Sometimes it is not possible to come up with the amount of DNA or RNA required for a standard Illumina library prep. We are frequently asked what the options are when there is just not enough sample available.
There are several kits on the market now that allow Illumina libraries to be prepared from minimal amounts of starting material. We have processed clinical samples, metagenomic samples, and samples from FFPE tissues that yielded extremely low amounts of RNA or DNA.
For RNA samples, we have generated linearly-amplified cDNA with the Nugen Ovation v2 kit. An advantage of this kit is that the amplification of rRNA is somewhat suppressed, increasing the percentage of usable data. Starting with sub-nanogram amounts of RNA, we are able to generate micrograms of cDNA. We’ve tested various library preparation methods with the amplified cDNA, and we have found that the Illumina TruSeq prep to work the best for us.
The Illumina Nextera system is an option available when DNA amounts are limiting. The Nextera XT DNA Sample Prep Kit requires exactly 1 ng of input material (best for plasmids or small genomes), and the Nextera kit DNA Sample Prep Kit requires exactly 50 ng of DNA. The library fragmentation is accomplished via transposon insertion events. We skip the normalization/denaturation portion of the protocol, and determine the quality and quantity of the libraries following our standard procedures. We have found that the library sizes tend to vary, and can be much wider than our traditional Illumina DNA libraries, but this is still a great option when there is very little material available.
Contact us if you have questions or would like additional information.
At AGBT a couple of weeks ago, I presented a poster with an overview of methods developed by GRC members to sequence and assemble viral genomes from clinical samples. To view the poster, follow the link below:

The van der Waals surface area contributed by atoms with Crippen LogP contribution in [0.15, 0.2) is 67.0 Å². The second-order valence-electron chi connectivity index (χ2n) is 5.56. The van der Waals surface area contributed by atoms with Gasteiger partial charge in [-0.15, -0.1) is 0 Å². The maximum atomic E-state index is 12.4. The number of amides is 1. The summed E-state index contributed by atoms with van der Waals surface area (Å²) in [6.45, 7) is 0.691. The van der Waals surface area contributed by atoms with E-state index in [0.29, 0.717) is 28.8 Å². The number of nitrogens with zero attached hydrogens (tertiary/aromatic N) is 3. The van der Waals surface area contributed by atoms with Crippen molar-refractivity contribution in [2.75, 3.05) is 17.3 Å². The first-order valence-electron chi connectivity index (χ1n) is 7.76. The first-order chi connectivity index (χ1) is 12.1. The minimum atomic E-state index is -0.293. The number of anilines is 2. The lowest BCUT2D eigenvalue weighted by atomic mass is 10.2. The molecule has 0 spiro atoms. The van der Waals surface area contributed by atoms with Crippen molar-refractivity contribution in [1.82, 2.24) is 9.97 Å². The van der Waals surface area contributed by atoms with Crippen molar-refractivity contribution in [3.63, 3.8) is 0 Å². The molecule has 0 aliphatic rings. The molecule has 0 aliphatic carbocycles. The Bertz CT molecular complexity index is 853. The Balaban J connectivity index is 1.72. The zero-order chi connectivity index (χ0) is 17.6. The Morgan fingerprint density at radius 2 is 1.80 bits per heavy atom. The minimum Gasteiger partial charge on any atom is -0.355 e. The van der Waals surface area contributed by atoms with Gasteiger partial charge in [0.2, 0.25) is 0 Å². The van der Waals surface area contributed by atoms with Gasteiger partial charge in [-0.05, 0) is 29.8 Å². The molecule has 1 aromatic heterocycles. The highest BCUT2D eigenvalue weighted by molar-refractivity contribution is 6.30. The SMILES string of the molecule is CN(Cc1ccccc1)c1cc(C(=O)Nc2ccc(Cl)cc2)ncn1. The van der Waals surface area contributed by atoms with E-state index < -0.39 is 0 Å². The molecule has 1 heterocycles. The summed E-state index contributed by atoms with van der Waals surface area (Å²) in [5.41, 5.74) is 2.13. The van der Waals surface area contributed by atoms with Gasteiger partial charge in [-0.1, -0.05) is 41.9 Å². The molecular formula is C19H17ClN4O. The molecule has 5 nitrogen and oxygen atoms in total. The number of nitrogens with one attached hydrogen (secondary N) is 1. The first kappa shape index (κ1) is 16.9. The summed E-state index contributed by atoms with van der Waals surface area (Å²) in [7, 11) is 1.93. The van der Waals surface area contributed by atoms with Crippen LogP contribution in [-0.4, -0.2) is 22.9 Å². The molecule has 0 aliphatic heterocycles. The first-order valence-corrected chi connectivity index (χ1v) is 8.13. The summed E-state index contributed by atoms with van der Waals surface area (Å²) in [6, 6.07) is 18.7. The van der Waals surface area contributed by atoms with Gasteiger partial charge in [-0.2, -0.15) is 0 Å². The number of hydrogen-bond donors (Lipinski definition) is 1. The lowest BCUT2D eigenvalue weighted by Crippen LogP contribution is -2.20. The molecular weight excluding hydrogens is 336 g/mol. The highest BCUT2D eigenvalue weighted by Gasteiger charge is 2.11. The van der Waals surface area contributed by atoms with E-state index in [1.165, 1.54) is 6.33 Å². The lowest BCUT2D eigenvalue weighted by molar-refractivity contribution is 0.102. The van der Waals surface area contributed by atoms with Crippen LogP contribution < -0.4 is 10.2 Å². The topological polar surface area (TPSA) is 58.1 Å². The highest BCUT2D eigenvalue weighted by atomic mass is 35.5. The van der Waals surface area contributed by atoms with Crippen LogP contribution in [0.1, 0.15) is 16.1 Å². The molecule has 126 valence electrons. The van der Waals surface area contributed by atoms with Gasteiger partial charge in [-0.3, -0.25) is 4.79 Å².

AGBT Rhinovirus Poster
IGS also presented a poster about custom capture at this year’s AGBT meeting. The poster below presents data demonstrating that custom capture can be an effective way to sequence entire genomes of obligate intracellular parasites that cannot be grown independently, including such organisms isolated form field samples.
One of the posters IGS presented at AGBT 2013 involved a thorough comparison of sequencing platforms and assemblies strategies across 5 microbial species that vary in both genome size and GC content. The conclusions from this study aim to inform future large-scale microbial projects and aid in efficiency and project design.
Please click on the link below to view a PDF image of the actual poster.
AGBT 2013 Assembly Comparison Poster
A new feature that was added with the recent PacBio upgrade is something called ‘Stage Start’. This allows for data collection to start earlier than it did previously. When this option is used, data collection begins immediately after the polymerase is activated, resulting in longer reads.
Below are the results from a quick test we performed. We sequenced two libraries with and without the ‘Stage Start’ feature turned on.
The libraries sequenced were about 8kb in length, and were sequenced using the Magbead Standard Seq v1 protocol. One 90-minute movie was taken of each SMRTcell. Standard Polymerase Binding and Sequencing kits were used (not the newer ‘XL’ version of the kits).
Over the past few months, several members of the GRC bioinformatics team have been working diligently on testing a variety of assemblers and analyzing results. The assembler testing is intended to help critically evaluate the results/performance of some of the more popular de novo assemblers. Similar studies have been done before (such as: http://gage.cbcb.umd.edu/), but we aim to expand upon those studies by testing on different organisms and data types. To that end, WGS data generated at IGS, from many samples and across multiple species (such as E. coli, V. cholera, S. aureus and M. massiliense), have been assembled at multiple coverage levels using assemblers such as Celera Assembler, MSRCA, Velvet, SOAPdenovo and ABySS. In addition, the data has been sequenced using various NGS platforms, including Illumina HiSeq, Illumina MiSeq and PacBio. These data types will be assembled in different combinations and as stand-alone assemblies to gauge the affects of hybrid assemblies of different data types and combinations. We hope to have lots of stats compiled in the very near future.